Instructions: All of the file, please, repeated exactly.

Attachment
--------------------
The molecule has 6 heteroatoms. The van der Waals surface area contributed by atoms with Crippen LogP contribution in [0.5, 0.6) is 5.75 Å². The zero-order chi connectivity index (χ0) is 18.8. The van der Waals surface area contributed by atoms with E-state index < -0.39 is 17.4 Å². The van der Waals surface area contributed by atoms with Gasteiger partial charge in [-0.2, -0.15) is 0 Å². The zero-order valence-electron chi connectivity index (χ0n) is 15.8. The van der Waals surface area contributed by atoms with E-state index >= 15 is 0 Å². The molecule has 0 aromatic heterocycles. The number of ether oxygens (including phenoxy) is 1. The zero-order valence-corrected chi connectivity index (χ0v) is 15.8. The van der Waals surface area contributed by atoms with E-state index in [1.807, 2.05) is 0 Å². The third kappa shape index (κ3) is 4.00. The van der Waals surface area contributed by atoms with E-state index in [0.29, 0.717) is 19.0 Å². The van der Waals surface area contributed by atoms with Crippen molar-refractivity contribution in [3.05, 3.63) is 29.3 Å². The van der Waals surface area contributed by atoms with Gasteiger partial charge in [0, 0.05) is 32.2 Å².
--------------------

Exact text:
The molecule has 6 heteroatoms. The van der Waals surface area contributed by atoms with Crippen LogP contribution in [0.5, 0.6) is 5.75 Å². The zero-order chi connectivity index (χ0) is 18.8. The van der Waals surface area contributed by atoms with E-state index < -0.39 is 17.4 Å². The van der Waals surface area contributed by atoms with Gasteiger partial charge in [-0.2, -0.15) is 0 Å². The zero-order valence-electron chi connectivity index (χ0n) is 15.8. The van der Waals surface area contributed by atoms with E-state index >= 15 is 0 Å². The molecule has 0 aromatic heterocycles. The number of ether oxygens (including phenoxy) is 1. The zero-order valence-corrected chi connectivity index (χ0v) is 15.8. The van der Waals surface area contributed by atoms with E-state index in [1.807, 2.05) is 0 Å². The third kappa shape index (κ3) is 4.00. The van der Waals surface area contributed by atoms with E-state index in [0.29, 0.717) is 19.0 Å². The van der Waals surface area contributed by atoms with Crippen molar-refractivity contribution in [3.05, 3.63) is 29.3 Å². The van der Waals surface area contributed by atoms with Gasteiger partial charge in [0, 0.05) is 32.2 Å².